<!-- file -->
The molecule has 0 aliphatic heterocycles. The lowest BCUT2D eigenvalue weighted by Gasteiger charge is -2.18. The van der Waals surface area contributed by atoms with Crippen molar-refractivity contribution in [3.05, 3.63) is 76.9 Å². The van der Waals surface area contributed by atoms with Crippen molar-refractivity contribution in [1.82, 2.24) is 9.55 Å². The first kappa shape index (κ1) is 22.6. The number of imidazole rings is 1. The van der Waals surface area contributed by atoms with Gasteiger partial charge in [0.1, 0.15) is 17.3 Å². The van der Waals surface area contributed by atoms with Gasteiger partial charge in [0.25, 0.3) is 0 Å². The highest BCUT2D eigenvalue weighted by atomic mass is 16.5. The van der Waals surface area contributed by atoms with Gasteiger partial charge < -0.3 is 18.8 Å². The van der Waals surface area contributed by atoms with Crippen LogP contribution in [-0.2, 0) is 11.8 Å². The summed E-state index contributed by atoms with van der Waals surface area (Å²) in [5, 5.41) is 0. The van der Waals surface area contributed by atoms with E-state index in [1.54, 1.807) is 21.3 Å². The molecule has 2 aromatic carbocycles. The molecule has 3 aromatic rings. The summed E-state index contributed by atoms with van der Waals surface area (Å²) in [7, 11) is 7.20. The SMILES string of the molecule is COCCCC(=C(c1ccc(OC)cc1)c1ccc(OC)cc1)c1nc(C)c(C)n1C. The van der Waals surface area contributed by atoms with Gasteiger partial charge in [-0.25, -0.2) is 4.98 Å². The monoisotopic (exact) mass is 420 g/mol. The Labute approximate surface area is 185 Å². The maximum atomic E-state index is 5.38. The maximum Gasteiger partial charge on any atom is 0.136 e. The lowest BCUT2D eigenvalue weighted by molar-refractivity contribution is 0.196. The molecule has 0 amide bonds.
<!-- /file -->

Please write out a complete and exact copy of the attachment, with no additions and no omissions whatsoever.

The molecule has 0 aliphatic heterocycles. The lowest BCUT2D eigenvalue weighted by Gasteiger charge is -2.18. The van der Waals surface area contributed by atoms with Crippen molar-refractivity contribution in [3.05, 3.63) is 76.9 Å². The van der Waals surface area contributed by atoms with Crippen molar-refractivity contribution in [1.82, 2.24) is 9.55 Å². The first kappa shape index (κ1) is 22.6. The number of imidazole rings is 1. The van der Waals surface area contributed by atoms with Gasteiger partial charge in [0.1, 0.15) is 17.3 Å². The van der Waals surface area contributed by atoms with Gasteiger partial charge in [0.25, 0.3) is 0 Å². The highest BCUT2D eigenvalue weighted by atomic mass is 16.5. The van der Waals surface area contributed by atoms with Gasteiger partial charge < -0.3 is 18.8 Å². The van der Waals surface area contributed by atoms with Crippen LogP contribution in [-0.2, 0) is 11.8 Å². The summed E-state index contributed by atoms with van der Waals surface area (Å²) in [5, 5.41) is 0. The van der Waals surface area contributed by atoms with E-state index in [1.54, 1.807) is 21.3 Å². The molecule has 2 aromatic carbocycles. The molecule has 3 aromatic rings. The summed E-state index contributed by atoms with van der Waals surface area (Å²) in [7, 11) is 7.20. The SMILES string of the molecule is COCCCC(=C(c1ccc(OC)cc1)c1ccc(OC)cc1)c1nc(C)c(C)n1C. The van der Waals surface area contributed by atoms with Gasteiger partial charge in [-0.25, -0.2) is 4.98 Å². The monoisotopic (exact) mass is 420 g/mol. The Labute approximate surface area is 185 Å². The maximum atomic E-state index is 5.38. The maximum Gasteiger partial charge on any atom is 0.136 e. The lowest BCUT2D eigenvalue weighted by molar-refractivity contribution is 0.196. The molecule has 0 amide bonds.